One of your articles said that rebounding towns usually have a local patriot, and people quickly point them out. Were these mostly people in the private sector? Public sector? Or both? And what leadership skill made them stand out?

The more we traveled, the more we were struck by a contradictory pattern among the cities that seemed to be finding a way forward  forward in economic development, in matching public- and private-sector efforts to residents' needs, and generally in giving the impression that "things are getting better in our town."

The contradiction is that, on the one hand, the details of local leadership varied tremendously from place to place. Wherever we went, our initial round of questions involved some variant on, "Who makes this city run?"

The answers covered a tremendous range. Perhaps in one-third of the cases, the answers started with the mayor. This was especially so, of course, in cities with "strong mayor" governing systems – and, interesting, without term limits, so that a given leader could serve as long as he or she was satisfying public wishes. 

But in other places there was no predicting the answer. I can think of three places where the influential local leaders were library managers or business people or even musicians. One where it was a university president  and another where it was an influential professor.  And  one more!  in another case it was young couples with innovative ideas about locavore food and drink.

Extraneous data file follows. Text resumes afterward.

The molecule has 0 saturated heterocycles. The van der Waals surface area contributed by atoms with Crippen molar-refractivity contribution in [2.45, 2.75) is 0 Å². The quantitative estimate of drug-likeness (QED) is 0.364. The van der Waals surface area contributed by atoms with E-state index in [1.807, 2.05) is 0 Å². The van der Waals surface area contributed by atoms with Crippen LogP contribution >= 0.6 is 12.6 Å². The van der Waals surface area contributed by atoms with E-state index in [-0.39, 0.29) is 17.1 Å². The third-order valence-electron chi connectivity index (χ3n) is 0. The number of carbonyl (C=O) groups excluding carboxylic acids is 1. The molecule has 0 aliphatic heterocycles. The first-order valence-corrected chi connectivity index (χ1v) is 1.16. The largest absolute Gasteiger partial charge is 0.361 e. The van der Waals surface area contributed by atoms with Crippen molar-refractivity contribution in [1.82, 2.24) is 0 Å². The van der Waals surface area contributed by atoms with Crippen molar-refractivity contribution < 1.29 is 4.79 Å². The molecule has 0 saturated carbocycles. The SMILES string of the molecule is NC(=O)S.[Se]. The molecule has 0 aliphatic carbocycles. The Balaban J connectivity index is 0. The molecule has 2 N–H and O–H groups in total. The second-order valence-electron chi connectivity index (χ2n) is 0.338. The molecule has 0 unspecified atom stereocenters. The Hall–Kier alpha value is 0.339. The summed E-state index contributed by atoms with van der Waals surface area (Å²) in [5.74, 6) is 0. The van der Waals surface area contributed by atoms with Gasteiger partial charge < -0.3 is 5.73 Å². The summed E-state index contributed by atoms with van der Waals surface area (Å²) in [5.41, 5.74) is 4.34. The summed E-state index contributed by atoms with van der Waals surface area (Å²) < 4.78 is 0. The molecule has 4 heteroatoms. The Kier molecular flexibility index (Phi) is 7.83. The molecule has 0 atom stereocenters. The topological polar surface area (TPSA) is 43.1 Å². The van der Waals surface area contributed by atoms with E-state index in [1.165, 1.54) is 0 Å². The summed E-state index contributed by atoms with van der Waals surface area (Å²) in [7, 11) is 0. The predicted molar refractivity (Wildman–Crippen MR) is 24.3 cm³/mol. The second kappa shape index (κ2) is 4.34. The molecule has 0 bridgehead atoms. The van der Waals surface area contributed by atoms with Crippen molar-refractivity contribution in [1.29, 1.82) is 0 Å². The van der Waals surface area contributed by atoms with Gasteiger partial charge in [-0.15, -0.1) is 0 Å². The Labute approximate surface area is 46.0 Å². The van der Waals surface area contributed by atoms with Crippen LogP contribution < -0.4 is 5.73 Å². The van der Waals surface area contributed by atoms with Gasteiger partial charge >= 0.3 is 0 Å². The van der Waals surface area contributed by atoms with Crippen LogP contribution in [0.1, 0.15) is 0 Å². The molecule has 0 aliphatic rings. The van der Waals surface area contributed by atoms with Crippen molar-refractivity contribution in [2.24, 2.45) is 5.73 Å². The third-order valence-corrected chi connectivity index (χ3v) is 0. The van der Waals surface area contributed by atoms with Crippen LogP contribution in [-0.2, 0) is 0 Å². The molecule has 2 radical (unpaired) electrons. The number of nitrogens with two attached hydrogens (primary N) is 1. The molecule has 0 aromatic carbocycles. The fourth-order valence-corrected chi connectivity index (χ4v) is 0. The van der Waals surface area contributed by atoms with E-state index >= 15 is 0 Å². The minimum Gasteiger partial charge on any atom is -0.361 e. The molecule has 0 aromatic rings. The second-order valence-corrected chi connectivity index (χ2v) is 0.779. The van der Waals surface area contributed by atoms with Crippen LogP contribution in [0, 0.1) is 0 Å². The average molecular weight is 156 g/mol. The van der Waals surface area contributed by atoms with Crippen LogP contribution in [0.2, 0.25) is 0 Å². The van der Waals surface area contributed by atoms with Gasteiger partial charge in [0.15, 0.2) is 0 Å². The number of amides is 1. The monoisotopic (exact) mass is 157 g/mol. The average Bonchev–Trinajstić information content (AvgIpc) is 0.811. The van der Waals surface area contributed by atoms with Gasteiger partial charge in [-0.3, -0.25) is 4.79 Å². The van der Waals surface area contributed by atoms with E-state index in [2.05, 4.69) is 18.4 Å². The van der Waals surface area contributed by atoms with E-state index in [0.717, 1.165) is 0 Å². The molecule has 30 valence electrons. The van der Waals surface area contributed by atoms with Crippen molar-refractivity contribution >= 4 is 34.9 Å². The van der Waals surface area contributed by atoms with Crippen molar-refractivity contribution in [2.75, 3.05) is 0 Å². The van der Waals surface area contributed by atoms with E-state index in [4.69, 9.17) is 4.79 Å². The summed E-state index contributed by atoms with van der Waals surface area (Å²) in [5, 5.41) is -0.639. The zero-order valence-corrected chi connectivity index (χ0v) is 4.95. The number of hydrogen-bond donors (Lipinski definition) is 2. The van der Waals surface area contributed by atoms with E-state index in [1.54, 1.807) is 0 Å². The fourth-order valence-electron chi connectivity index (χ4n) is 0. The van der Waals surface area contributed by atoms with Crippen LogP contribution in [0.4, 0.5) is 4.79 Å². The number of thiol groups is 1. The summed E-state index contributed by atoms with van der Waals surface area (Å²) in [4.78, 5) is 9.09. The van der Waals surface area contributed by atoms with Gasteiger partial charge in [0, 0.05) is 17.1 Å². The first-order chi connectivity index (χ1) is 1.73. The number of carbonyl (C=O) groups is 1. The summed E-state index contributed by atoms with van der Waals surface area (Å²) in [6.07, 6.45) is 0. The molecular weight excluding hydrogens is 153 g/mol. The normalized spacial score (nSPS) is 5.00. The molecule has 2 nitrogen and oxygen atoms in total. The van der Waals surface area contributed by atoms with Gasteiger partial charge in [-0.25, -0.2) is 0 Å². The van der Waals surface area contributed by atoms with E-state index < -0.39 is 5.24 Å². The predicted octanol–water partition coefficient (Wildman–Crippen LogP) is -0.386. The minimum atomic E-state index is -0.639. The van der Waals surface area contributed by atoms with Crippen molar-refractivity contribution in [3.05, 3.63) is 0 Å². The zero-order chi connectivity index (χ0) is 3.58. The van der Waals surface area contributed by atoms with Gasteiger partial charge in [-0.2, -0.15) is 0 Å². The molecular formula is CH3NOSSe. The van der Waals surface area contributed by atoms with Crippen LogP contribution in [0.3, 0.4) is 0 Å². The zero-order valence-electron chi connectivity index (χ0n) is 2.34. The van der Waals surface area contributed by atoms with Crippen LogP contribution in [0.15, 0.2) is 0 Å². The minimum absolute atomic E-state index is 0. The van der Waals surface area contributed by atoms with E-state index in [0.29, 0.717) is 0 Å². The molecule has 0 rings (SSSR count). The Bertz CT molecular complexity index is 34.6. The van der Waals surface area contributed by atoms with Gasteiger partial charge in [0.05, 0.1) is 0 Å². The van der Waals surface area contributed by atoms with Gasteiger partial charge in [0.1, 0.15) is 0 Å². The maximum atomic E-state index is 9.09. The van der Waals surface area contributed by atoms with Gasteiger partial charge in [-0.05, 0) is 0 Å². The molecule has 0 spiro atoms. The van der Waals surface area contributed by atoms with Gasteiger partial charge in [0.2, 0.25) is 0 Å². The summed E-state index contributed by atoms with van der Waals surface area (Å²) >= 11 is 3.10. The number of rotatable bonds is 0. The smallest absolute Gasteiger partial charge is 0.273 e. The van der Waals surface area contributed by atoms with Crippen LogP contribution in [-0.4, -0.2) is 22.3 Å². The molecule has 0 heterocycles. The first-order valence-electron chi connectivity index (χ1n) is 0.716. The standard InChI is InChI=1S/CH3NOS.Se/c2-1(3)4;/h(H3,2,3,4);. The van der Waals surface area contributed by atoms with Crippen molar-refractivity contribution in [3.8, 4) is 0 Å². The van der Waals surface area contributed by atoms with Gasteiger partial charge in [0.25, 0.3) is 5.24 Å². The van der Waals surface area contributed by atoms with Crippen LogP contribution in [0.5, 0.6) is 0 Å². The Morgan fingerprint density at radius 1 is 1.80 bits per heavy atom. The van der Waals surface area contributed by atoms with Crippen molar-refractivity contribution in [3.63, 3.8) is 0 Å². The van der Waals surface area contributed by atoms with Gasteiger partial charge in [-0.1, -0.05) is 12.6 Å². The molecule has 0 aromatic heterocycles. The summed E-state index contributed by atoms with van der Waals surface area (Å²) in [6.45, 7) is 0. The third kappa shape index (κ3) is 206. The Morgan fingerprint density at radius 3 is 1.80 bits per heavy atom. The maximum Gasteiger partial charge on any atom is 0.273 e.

This brings us to the other half of the contradiction. Despite this range of specifics, the prevailing pattern was people who had decided that the welfare of a place mattered to them, and had made themselves into what we called "local patriots." The surprise, for people who have read about "flyover country" mainly as the scene of natural or man-made disasters, or as backdrop for political campaigns, is how much of this local engagement and patriotism was easy to find, and underway. 

…the prevailing pattern was people who had decided that the welfare of a place mattered to them, and had made themselves into what we called "local patriots."
San Bernardino residents at Creative Community Day, an event created by civic activists called "Generation Now." (via Facebook @SBgenerationNOW)

You mentioned a commitment to the welfare of a place. What role did the arts and culture play in creating a renaissance? And how can struggling communities develop them if they are already short on investment dollars?

One of the biggest surprises for me in our travels probably shouldn't have come as a surprise, but it did. That is the role of arts and culture in today's civic renaissance, both in intensifying the intangible sense of place-ness and in the practical work of economic development. In my decades of reporting in the United States and around the world, I've usually concentrated on "hard" development airports, factories, tech start-up zones  and had not paid as much attention to the role of the arts as I should. 

But place after place, we were struck by the role of public art, of cultural events, and what is now called "place making." To give just a few examples, of a list that could be very long: